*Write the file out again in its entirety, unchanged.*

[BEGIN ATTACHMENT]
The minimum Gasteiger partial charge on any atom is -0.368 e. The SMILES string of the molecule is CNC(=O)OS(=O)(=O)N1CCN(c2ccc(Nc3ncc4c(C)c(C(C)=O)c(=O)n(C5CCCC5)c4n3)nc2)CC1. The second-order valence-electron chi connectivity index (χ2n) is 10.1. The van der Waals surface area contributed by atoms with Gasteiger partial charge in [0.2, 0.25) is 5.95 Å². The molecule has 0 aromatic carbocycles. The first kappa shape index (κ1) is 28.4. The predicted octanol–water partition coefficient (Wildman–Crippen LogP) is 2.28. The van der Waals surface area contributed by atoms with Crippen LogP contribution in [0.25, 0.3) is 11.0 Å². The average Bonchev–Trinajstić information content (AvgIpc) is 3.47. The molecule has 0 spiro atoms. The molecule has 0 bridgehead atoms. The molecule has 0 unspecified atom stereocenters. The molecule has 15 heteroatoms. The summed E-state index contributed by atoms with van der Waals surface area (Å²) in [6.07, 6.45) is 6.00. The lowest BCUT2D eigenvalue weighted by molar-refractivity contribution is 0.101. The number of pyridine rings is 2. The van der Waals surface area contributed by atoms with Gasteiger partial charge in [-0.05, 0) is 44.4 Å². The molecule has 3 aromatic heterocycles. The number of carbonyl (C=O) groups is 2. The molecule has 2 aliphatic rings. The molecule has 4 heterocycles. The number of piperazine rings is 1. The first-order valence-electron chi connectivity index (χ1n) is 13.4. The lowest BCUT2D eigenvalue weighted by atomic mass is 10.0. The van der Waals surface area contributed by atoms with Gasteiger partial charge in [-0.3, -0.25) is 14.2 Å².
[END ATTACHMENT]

The minimum Gasteiger partial charge on any atom is -0.368 e. The SMILES string of the molecule is CNC(=O)OS(=O)(=O)N1CCN(c2ccc(Nc3ncc4c(C)c(C(C)=O)c(=O)n(C5CCCC5)c4n3)nc2)CC1. The second-order valence-electron chi connectivity index (χ2n) is 10.1. The van der Waals surface area contributed by atoms with Gasteiger partial charge in [0.2, 0.25) is 5.95 Å². The molecule has 0 aromatic carbocycles. The first kappa shape index (κ1) is 28.4. The predicted octanol–water partition coefficient (Wildman–Crippen LogP) is 2.28. The van der Waals surface area contributed by atoms with Crippen LogP contribution in [0.25, 0.3) is 11.0 Å². The average Bonchev–Trinajstić information content (AvgIpc) is 3.47. The molecule has 0 spiro atoms. The molecule has 0 bridgehead atoms. The molecule has 0 unspecified atom stereocenters. The molecule has 15 heteroatoms. The summed E-state index contributed by atoms with van der Waals surface area (Å²) in [6.07, 6.45) is 6.00. The lowest BCUT2D eigenvalue weighted by molar-refractivity contribution is 0.101. The number of pyridine rings is 2. The van der Waals surface area contributed by atoms with Gasteiger partial charge in [-0.05, 0) is 44.4 Å². The molecule has 3 aromatic heterocycles. The number of carbonyl (C=O) groups is 2. The molecule has 2 aliphatic rings. The molecule has 4 heterocycles. The number of piperazine rings is 1. The first-order valence-electron chi connectivity index (χ1n) is 13.4. The lowest BCUT2D eigenvalue weighted by atomic mass is 10.0. The van der Waals surface area contributed by atoms with Gasteiger partial charge in [-0.3, -0.25) is 14.2 Å².